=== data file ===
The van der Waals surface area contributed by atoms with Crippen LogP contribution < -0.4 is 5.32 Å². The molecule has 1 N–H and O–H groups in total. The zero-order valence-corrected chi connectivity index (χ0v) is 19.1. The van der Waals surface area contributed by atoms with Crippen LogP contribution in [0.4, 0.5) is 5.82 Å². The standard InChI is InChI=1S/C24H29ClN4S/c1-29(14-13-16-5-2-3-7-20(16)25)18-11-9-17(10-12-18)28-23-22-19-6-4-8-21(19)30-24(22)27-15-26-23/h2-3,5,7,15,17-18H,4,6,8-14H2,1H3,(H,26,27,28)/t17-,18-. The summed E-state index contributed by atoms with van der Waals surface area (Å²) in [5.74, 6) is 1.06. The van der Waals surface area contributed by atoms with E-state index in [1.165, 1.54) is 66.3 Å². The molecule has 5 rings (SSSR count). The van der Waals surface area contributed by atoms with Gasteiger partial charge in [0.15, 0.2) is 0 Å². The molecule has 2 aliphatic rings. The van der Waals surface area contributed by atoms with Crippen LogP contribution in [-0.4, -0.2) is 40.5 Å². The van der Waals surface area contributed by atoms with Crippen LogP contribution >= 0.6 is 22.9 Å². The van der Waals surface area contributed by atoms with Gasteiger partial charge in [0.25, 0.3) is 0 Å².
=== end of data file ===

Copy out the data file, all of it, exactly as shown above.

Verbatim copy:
The van der Waals surface area contributed by atoms with Crippen LogP contribution < -0.4 is 5.32 Å². The molecule has 1 N–H and O–H groups in total. The zero-order valence-corrected chi connectivity index (χ0v) is 19.1. The van der Waals surface area contributed by atoms with Crippen LogP contribution in [0.4, 0.5) is 5.82 Å². The standard InChI is InChI=1S/C24H29ClN4S/c1-29(14-13-16-5-2-3-7-20(16)25)18-11-9-17(10-12-18)28-23-22-19-6-4-8-21(19)30-24(22)27-15-26-23/h2-3,5,7,15,17-18H,4,6,8-14H2,1H3,(H,26,27,28)/t17-,18-. The summed E-state index contributed by atoms with van der Waals surface area (Å²) in [5.74, 6) is 1.06. The van der Waals surface area contributed by atoms with E-state index in [1.165, 1.54) is 66.3 Å². The molecule has 5 rings (SSSR count). The van der Waals surface area contributed by atoms with Gasteiger partial charge in [0.15, 0.2) is 0 Å². The molecule has 2 aliphatic rings. The van der Waals surface area contributed by atoms with Crippen LogP contribution in [-0.4, -0.2) is 40.5 Å². The van der Waals surface area contributed by atoms with Crippen LogP contribution >= 0.6 is 22.9 Å². The van der Waals surface area contributed by atoms with Gasteiger partial charge in [0.25, 0.3) is 0 Å².